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Counterparty credit risk is the risk arising from the possibility that the counterparty may default on amounts owned on a derivative transaction.
Derivatives are financial instruments that derive their value from the performance of assets, interest or currency exchange rates, or indexes. They may include structured debt obligations and deposits, swaps, futures, options, caps, floors, collars, and forwards, either singly or in various combinations.
A bank's loan portfolio is typically its largest asset and predominate source of revenue. Consequently, it is also one of the greatest sources of risk, making effective portfolio management a key factor in bank safety and soundness.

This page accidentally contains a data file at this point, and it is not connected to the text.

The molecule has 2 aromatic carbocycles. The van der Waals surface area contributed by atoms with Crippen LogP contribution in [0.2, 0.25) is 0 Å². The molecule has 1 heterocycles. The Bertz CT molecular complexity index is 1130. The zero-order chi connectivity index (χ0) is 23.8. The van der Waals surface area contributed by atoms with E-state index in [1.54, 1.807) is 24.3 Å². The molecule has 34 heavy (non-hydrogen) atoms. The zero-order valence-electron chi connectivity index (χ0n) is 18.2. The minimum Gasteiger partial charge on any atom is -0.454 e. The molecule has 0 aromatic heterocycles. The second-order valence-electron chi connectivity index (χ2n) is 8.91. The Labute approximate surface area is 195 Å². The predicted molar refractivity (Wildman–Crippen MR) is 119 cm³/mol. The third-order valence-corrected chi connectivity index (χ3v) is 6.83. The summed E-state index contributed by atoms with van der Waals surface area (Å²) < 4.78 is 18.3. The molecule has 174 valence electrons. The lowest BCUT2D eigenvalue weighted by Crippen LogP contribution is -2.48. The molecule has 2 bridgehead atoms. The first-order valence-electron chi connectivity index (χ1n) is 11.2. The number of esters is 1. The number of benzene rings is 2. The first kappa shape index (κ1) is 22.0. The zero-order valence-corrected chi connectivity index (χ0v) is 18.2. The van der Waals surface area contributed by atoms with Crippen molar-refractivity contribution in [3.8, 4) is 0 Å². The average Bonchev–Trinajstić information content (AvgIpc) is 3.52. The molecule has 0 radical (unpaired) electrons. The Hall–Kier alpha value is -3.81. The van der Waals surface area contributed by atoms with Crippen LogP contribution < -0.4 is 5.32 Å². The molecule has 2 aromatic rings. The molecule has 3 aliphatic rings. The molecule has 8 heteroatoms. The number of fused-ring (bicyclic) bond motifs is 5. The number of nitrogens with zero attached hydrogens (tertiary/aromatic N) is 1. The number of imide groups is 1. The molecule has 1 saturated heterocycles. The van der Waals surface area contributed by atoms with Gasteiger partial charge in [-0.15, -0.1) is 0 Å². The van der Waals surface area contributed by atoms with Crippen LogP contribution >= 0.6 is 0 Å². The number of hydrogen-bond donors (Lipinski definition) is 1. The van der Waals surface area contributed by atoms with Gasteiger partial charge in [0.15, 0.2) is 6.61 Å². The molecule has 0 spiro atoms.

Credit Derivatives—Guidelines for National Banks (OCC 1996-43, August 1996)
Covers derivative products and provides guidance on supervisory issues related to participation in the credit derivative market
Risk Management of Financial Derivatives (BC 277, October 1993)
Covers financial institutions' policies, procedures, and risk management systems for financial derivatives
Risk Management of Financial Derivatives and Bank Trading Activities—Supplemental Guidance (OCC 1999-2, January 1999)
Summarizes key lessons and fundamental control issues reaffirmed by experiences of financial institutions since mid-1997
Shared National Credit (SNC) Report
Survey of Credit Underwriting Practices
Quarterly Report on Bank Trading and Derivatives Activities
Mortgage Metrics Report
Detecting Red Flags in Board Reports: A Guide for Directors